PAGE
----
4. Finger paint for a nostalgic and fun activity for all ages. When limited to a small surface, fingerpainting supports hand-eye coordination and spatial awareness.
5. Fingerprint pointillism (pictured above) is a creative way to practice finger isolation and teach this historical style.
7. Apply glitter or sequins with a dampened finger to add details to projects.
8. Teach students to use American Sign Language cues for classroom requests.
Try this! Connect the tip of your ring finger to the tip of your thumb, like when creating the “O” in the “OK” hand gesture. The circle that forms is your open thumb’s web space. We use this fine motor skill to grasp and maintain control over a pencil or pinch something.
9. Create eyedropper ink paintings (pictured above) by squeezing India ink onto smooth paper. Blow the ink across the surface using a straw for an interesting way to incorporate the open thumb’s web space. Apply watercolor paint to bring these exciting creations to life.
10. Bead and make jewelry with polymer clay in this FLEX lesson. Stringing beads is also an excellent way to practice bilateral coordination.
11. Thread a needle for sewing, embroidery, and other fiber arts. Holding a needle is a fantastic way to practice an open thumb’s web space. Check out 33 Fiber Arts Ideas for Your Classroom for inspiration.
12. Stitch or lace a stuffed object or animal using paper or cloth. Hole punch around the perimeter, then stitch with yarn using an embroidery needle. These are wonderful mindfulness activities on their own. A bonus is that they connect with open thumb web space practice and visual-motor integration.
13. Tie macramé knots. Capitalize on this trend while practicing fine motor skills.
15. Weave with paper, ribbon, yarn, or scrap fabric. This PRO Pack has excellent ideas on how to introduce weaving.
Scissors deserve a category of their own due to the number of skills developed when learning to use them. From perfecting their grasp to holding them with correct body posture, scissor use supports bilateral coordination and visual motor integration.
16. Roll and cut thin coils of playdough or clay instead of paper. Students practice pinching off chunks of clay and then rolling them into long, thin coils. Cut the coils with scissors and roll each piece into small spheres to make beads or marbles.
17. Create paper fringe to practice “little snips.” This quick and easy project helps beginners become more confident with scissors.
18. Cut angles, curves, and shapes through two layers of paper for a more advanced scissor skill. Students grasp the paper with one hand (the “helper” hand) and turn it while cutting with the opposite hand (the “dominant” hand). This activates both bilateral coordination and visual motor integration. A great trick to support this skill is to draw the lines or shapes onto a piece of paper with a bold marker. Then, overlay wax paper. Students pinch both papers together to complete cutting, moving their helper hand along the lines. Turn these paper cutouts into collages following this inspiration.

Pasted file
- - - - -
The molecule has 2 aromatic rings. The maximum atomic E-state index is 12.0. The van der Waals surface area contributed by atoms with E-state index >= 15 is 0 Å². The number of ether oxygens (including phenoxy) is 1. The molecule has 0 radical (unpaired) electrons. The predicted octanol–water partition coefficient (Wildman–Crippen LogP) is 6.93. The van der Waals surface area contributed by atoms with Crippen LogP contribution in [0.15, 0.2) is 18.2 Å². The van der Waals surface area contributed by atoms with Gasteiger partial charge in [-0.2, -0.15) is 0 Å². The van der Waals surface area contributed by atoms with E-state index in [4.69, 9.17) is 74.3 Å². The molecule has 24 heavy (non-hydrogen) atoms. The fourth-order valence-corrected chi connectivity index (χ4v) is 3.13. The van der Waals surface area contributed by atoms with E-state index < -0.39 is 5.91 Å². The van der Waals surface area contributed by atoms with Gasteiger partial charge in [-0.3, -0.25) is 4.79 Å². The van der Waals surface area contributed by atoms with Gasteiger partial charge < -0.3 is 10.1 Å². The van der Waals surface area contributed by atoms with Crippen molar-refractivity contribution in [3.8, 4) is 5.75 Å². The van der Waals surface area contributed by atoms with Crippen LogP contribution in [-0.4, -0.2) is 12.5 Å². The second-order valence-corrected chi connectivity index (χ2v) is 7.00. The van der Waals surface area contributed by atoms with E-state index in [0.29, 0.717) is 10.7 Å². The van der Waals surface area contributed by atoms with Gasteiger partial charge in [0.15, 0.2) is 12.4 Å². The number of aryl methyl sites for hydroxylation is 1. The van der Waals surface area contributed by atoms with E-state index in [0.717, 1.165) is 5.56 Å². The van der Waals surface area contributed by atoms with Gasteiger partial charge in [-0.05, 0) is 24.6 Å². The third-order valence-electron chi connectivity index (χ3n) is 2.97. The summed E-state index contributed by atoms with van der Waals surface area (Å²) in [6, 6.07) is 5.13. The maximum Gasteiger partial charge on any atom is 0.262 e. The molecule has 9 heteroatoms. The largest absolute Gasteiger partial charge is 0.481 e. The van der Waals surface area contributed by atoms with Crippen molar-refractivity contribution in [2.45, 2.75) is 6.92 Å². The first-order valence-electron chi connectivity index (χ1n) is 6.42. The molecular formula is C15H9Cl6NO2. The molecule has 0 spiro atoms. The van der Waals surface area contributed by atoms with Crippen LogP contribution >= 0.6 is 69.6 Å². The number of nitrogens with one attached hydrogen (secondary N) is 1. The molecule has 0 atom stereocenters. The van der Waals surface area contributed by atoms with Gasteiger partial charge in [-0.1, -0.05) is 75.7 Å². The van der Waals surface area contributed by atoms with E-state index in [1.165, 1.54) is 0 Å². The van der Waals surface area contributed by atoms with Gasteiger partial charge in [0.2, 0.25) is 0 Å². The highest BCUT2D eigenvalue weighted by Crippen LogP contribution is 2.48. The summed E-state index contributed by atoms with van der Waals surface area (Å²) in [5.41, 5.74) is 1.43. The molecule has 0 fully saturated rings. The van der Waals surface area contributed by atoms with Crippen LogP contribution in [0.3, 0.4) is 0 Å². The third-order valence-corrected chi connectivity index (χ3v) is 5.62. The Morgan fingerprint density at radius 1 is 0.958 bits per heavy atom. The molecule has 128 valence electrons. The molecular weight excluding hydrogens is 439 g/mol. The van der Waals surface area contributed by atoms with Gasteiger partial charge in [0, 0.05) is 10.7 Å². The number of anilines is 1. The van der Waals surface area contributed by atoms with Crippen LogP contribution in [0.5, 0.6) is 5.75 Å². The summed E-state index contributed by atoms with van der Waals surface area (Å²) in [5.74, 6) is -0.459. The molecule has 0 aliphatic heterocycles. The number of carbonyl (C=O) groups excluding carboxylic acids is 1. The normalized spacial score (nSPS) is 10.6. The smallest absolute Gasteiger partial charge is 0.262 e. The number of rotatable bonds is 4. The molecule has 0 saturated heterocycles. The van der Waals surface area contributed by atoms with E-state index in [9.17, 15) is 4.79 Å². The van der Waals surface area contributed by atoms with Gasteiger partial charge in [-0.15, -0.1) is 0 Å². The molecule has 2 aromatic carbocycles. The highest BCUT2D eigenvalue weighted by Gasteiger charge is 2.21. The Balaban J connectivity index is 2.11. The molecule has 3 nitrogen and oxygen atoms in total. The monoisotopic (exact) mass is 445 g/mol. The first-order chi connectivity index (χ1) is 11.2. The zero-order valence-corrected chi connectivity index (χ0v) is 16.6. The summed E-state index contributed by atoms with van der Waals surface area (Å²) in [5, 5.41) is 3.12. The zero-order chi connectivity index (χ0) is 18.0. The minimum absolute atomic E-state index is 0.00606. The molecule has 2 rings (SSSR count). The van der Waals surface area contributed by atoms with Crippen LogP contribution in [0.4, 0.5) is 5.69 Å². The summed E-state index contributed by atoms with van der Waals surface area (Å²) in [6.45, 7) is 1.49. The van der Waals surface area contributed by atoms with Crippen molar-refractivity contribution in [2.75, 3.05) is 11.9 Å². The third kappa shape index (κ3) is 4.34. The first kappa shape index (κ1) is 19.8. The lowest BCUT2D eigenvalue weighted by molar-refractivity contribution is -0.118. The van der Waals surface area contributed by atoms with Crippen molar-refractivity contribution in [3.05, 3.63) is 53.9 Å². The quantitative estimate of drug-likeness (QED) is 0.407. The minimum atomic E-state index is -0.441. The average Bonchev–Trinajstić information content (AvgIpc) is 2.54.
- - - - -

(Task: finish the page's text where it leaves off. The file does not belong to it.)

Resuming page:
Now that you have a trove of ideas for developing fine motor skills, let’s think about how we pair them with communication. To help students track their progress and determine areas of growth, we must discuss expectations.
The good news is it’s never too late to practice and hone one’s craftsmanship abilities by developing fine motor skills. With more swiping on touch screens and less hands-on work with manipulatives, we must provide students with as many fine motor opportunities as possible. As students rise to the challenge of learning these functional skills, their ability to present well-crafted work will grow.
Portions of this work are based on the National Core Arts Standards. Used with permission. National Coalition for Core Arts Standards (2015) National Core Arts Standards. Rights Administered by the State Education Agency Directors of Arts Education. Dover, DE, www.nationalartsstandards.org all rights reserved.
NCAS does not endorse or promote any goods or services offered by the Art of Education University.
What are your most successful ways to teach craftsmanship?
Which are your favorite activities to support students’ fine motor development?
Magazine articles and podcasts are opinions of professional education contributors and do not necessarily represent the position of the Art of Education University (AOEU) or its academic offerings. Contributors use terms in the way they are most often talked about in the scope of their educational experiences.